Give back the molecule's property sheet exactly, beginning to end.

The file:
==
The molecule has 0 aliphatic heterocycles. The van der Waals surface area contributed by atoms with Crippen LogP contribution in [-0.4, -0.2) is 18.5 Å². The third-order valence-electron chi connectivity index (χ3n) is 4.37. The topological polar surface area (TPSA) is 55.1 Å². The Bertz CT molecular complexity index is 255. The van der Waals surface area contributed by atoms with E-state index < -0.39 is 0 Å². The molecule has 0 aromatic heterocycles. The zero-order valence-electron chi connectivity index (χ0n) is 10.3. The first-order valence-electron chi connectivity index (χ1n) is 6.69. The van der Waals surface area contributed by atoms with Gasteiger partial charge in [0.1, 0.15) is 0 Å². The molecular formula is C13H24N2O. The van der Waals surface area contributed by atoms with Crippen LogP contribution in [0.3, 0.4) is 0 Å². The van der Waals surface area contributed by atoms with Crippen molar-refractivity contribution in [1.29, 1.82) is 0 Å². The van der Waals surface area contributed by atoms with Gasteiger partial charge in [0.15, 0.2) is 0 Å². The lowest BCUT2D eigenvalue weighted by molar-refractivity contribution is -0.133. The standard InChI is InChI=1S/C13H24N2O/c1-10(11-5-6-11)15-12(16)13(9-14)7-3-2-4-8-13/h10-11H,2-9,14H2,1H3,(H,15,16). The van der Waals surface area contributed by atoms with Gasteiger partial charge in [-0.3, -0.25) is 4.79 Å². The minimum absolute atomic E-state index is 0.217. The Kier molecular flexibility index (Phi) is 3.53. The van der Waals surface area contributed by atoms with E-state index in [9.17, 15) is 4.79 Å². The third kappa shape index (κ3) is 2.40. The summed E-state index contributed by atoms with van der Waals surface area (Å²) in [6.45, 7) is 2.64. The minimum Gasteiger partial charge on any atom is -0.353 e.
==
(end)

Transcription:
The molecule has 0 aliphatic heterocycles. The van der Waals surface area contributed by atoms with Crippen LogP contribution in [-0.4, -0.2) is 18.5 Å². The third-order valence-electron chi connectivity index (χ3n) is 4.37. The topological polar surface area (TPSA) is 55.1 Å². The Bertz CT molecular complexity index is 255. The van der Waals surface area contributed by atoms with E-state index < -0.39 is 0 Å². The molecule has 0 aromatic heterocycles. The zero-order valence-electron chi connectivity index (χ0n) is 10.3. The first-order valence-electron chi connectivity index (χ1n) is 6.69. The van der Waals surface area contributed by atoms with Gasteiger partial charge in [0.1, 0.15) is 0 Å². The molecular formula is C13H24N2O. The van der Waals surface area contributed by atoms with Crippen LogP contribution in [0.3, 0.4) is 0 Å². The van der Waals surface area contributed by atoms with Crippen molar-refractivity contribution in [1.29, 1.82) is 0 Å². The van der Waals surface area contributed by atoms with Gasteiger partial charge in [0.15, 0.2) is 0 Å². The lowest BCUT2D eigenvalue weighted by molar-refractivity contribution is -0.133. The standard InChI is InChI=1S/C13H24N2O/c1-10(11-5-6-11)15-12(16)13(9-14)7-3-2-4-8-13/h10-11H,2-9,14H2,1H3,(H,15,16). The van der Waals surface area contributed by atoms with Gasteiger partial charge in [-0.3, -0.25) is 4.79 Å². The minimum absolute atomic E-state index is 0.217. The Kier molecular flexibility index (Phi) is 3.53. The van der Waals surface area contributed by atoms with E-state index in [9.17, 15) is 4.79 Å². The third kappa shape index (κ3) is 2.40. The summed E-state index contributed by atoms with van der Waals surface area (Å²) in [6.45, 7) is 2.64. The minimum Gasteiger partial charge on any atom is -0.353 e.